We're still trying to decide what Sen. George Allen meant when he called University of Virginia student S.R. Sidarth "Macaca" during a recent stump speech. Maybe he meant to say "macaw," a bird with gaily-colored plumage? Or "Macarena," the '90s dance craze popularized by the band Los Del Rio?
Or did he mean to say that Sidarth was farkakte, a Yiddish word that loosely translates as "shitty"? Yeah, I'd think it was shitty too if I were running for Senate and my asshole opponent sent someone around to videotape every casual slur I made. Our readers were all over this last night and this morning. Read what they came up with after the jump:
The first time I heard the George Allen quip I thought he was riffing on the Hesse novel 'Siddartha'. Our intrepid reporter's last name might recall the title of the book.... He may have also meant to refer to Mr. Sidarth as 'Mandinka'. Knowledge of this term would require familiarity with the film 'Roots' or the song stylings of Sinead O'Conner.
S.R. Sidarth as LeVar Burton?
First, there's a town called Makaka in South Africa and one in the Congo as well. Based on this, I reckoned it was a Swahili or Bantu word, and Googled appropriately. Granted, there weren't many results, but here's what I found. Check out this page and do a search on "makaka." The senence to the left is the English translation, and it appears to mean "brother." Look at the sentence above it, and the only difference is the word meaning "sister," which is "madada." While the literal meaning is inocuous, I'd tend to think it's used in a diminutive or derogatory form, maybe like how a plantation owner might call all his hands by the same sorta-friendly-yet-not-quite name -- or the way "Boy" is used in the famous "As Time Goes By" scene in Casablanca.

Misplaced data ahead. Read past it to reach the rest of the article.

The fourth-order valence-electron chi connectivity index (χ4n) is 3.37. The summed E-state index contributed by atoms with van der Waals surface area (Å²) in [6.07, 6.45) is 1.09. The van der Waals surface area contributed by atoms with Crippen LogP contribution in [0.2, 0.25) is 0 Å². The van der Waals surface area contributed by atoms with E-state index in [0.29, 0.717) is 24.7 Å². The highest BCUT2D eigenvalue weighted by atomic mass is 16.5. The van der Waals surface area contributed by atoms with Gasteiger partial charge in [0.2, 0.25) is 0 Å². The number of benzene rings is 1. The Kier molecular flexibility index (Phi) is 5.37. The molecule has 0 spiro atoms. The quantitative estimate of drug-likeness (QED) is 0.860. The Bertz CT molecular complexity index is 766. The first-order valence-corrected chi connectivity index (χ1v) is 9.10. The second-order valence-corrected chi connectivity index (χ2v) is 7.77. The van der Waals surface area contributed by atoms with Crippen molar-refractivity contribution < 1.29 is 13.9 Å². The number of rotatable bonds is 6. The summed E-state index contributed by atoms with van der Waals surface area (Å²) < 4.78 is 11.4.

According to U Michigan Museum of Zoology, macaca is a group of monkeys that includes the "crab eating macaque." Boy, I wish we had them here in the US-of-A! If you spotted one, you could yell, "Hey! There's a crab eating macaque!"
I speak Hindi and Urdu and it's definatley not a word in either language. However my two first languages are Portuguese and English, and I can tell you with certainty that Macaca means "Monkey" in Portuguese, a female monkey to be precise, so I assume the Senator meant "Macaco", a male monkey. In my experience, one of the most well known Portuguese words in the U.S. Hope that helps.
So, either he was referring to Geordi LaForge, Sinead O'Connor, a town in South Africa, a Swahili or Bantu word, a crab-eating macaque, or the Portuguese translation of monkey. All just as plausible as the official explanation of Allen butchering the word "mohawk," I guess. Maybe we're ascribing more cultural literacy to George Allen than he deserves. More on this later.